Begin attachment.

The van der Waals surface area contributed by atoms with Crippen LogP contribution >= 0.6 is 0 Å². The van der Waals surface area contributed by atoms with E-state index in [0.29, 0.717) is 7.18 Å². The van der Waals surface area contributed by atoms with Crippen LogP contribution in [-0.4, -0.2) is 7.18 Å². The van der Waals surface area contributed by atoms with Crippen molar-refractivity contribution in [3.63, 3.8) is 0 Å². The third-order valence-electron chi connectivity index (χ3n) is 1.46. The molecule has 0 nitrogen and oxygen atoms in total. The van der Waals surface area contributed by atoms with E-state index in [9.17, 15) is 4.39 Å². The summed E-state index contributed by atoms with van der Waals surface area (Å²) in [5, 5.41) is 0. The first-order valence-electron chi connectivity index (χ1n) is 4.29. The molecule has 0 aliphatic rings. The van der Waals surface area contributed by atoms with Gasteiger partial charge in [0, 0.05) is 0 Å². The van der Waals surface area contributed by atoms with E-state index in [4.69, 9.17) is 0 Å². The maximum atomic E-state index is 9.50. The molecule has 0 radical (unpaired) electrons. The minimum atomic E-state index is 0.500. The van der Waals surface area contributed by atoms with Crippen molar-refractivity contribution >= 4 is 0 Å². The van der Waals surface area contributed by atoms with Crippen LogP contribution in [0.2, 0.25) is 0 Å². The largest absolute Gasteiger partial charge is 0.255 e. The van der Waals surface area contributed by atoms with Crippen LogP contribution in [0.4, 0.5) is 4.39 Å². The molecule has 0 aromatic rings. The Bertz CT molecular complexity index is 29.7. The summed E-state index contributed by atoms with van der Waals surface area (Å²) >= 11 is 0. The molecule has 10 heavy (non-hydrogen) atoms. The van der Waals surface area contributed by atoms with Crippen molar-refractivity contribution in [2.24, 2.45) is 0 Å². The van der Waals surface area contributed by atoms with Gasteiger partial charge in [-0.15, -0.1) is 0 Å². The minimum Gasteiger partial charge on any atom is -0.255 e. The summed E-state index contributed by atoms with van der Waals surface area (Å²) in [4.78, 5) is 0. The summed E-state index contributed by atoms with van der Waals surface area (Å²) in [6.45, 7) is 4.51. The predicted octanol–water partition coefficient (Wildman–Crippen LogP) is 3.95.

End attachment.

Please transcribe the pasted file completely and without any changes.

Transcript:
The van der Waals surface area contributed by atoms with Crippen LogP contribution >= 0.6 is 0 Å². The van der Waals surface area contributed by atoms with E-state index in [0.29, 0.717) is 7.18 Å². The van der Waals surface area contributed by atoms with Crippen LogP contribution in [-0.4, -0.2) is 7.18 Å². The van der Waals surface area contributed by atoms with Crippen molar-refractivity contribution in [3.63, 3.8) is 0 Å². The third-order valence-electron chi connectivity index (χ3n) is 1.46. The molecule has 0 nitrogen and oxygen atoms in total. The van der Waals surface area contributed by atoms with E-state index in [9.17, 15) is 4.39 Å². The summed E-state index contributed by atoms with van der Waals surface area (Å²) in [5, 5.41) is 0. The first-order valence-electron chi connectivity index (χ1n) is 4.29. The molecule has 0 aliphatic rings. The van der Waals surface area contributed by atoms with Gasteiger partial charge in [0, 0.05) is 0 Å². The van der Waals surface area contributed by atoms with E-state index in [4.69, 9.17) is 0 Å². The maximum atomic E-state index is 9.50. The molecule has 0 radical (unpaired) electrons. The minimum atomic E-state index is 0.500. The van der Waals surface area contributed by atoms with Crippen molar-refractivity contribution >= 4 is 0 Å². The van der Waals surface area contributed by atoms with Crippen LogP contribution in [0.2, 0.25) is 0 Å². The largest absolute Gasteiger partial charge is 0.255 e. The van der Waals surface area contributed by atoms with Crippen LogP contribution in [0.4, 0.5) is 4.39 Å². The molecule has 0 aromatic rings. The Bertz CT molecular complexity index is 29.7. The summed E-state index contributed by atoms with van der Waals surface area (Å²) >= 11 is 0. The molecule has 10 heavy (non-hydrogen) atoms. The van der Waals surface area contributed by atoms with Crippen molar-refractivity contribution in [2.24, 2.45) is 0 Å². The van der Waals surface area contributed by atoms with Gasteiger partial charge in [-0.15, -0.1) is 0 Å². The minimum Gasteiger partial charge on any atom is -0.255 e. The summed E-state index contributed by atoms with van der Waals surface area (Å²) in [4.78, 5) is 0. The summed E-state index contributed by atoms with van der Waals surface area (Å²) in [6.45, 7) is 4.51. The predicted octanol–water partition coefficient (Wildman–Crippen LogP) is 3.95.